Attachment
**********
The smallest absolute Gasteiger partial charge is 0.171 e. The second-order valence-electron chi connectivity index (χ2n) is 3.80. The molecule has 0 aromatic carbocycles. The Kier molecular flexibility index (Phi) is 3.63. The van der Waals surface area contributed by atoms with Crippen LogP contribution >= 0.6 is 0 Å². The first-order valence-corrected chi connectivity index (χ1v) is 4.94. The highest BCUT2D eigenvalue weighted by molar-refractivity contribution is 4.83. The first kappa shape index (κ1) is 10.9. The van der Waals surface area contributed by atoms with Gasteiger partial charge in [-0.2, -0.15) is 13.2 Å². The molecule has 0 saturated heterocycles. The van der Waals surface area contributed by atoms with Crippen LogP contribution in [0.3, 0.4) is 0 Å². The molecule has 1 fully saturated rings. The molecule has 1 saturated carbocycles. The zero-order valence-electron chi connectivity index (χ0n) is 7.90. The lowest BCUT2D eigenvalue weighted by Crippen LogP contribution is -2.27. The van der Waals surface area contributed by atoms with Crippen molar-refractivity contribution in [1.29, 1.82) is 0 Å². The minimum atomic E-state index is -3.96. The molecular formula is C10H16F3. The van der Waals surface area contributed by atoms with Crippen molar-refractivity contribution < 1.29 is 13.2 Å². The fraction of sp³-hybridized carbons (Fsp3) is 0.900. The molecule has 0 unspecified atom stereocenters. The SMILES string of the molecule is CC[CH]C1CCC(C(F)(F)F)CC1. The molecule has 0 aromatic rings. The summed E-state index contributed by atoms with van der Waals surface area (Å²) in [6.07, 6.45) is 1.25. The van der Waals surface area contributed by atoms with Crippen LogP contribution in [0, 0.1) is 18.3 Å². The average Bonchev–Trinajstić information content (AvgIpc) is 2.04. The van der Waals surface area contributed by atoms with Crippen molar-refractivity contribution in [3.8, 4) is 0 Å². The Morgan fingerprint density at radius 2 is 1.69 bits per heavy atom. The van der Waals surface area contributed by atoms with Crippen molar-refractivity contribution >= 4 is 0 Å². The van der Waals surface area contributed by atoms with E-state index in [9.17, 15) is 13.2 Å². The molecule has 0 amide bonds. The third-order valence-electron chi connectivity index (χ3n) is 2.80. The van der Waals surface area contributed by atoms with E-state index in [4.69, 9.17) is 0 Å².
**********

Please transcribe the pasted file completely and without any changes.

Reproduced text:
The smallest absolute Gasteiger partial charge is 0.171 e. The second-order valence-electron chi connectivity index (χ2n) is 3.80. The molecule has 0 aromatic carbocycles. The Kier molecular flexibility index (Phi) is 3.63. The van der Waals surface area contributed by atoms with Crippen LogP contribution >= 0.6 is 0 Å². The first-order valence-corrected chi connectivity index (χ1v) is 4.94. The highest BCUT2D eigenvalue weighted by molar-refractivity contribution is 4.83. The first kappa shape index (κ1) is 10.9. The van der Waals surface area contributed by atoms with Gasteiger partial charge in [-0.2, -0.15) is 13.2 Å². The molecule has 0 saturated heterocycles. The van der Waals surface area contributed by atoms with Crippen LogP contribution in [0.3, 0.4) is 0 Å². The molecule has 1 fully saturated rings. The molecule has 1 saturated carbocycles. The zero-order valence-electron chi connectivity index (χ0n) is 7.90. The lowest BCUT2D eigenvalue weighted by Crippen LogP contribution is -2.27. The van der Waals surface area contributed by atoms with Crippen molar-refractivity contribution in [1.29, 1.82) is 0 Å². The minimum atomic E-state index is -3.96. The molecular formula is C10H16F3. The van der Waals surface area contributed by atoms with Crippen molar-refractivity contribution < 1.29 is 13.2 Å². The fraction of sp³-hybridized carbons (Fsp3) is 0.900. The molecule has 0 unspecified atom stereocenters. The SMILES string of the molecule is CC[CH]C1CCC(C(F)(F)F)CC1. The molecule has 0 aromatic rings. The summed E-state index contributed by atoms with van der Waals surface area (Å²) in [6.07, 6.45) is 1.25. The van der Waals surface area contributed by atoms with Crippen LogP contribution in [0, 0.1) is 18.3 Å². The average Bonchev–Trinajstić information content (AvgIpc) is 2.04. The van der Waals surface area contributed by atoms with Crippen molar-refractivity contribution in [3.8, 4) is 0 Å². The Morgan fingerprint density at radius 2 is 1.69 bits per heavy atom. The van der Waals surface area contributed by atoms with Crippen molar-refractivity contribution >= 4 is 0 Å². The van der Waals surface area contributed by atoms with E-state index in [9.17, 15) is 13.2 Å². The molecule has 0 amide bonds. The third-order valence-electron chi connectivity index (χ3n) is 2.80. The van der Waals surface area contributed by atoms with E-state index in [4.69, 9.17) is 0 Å².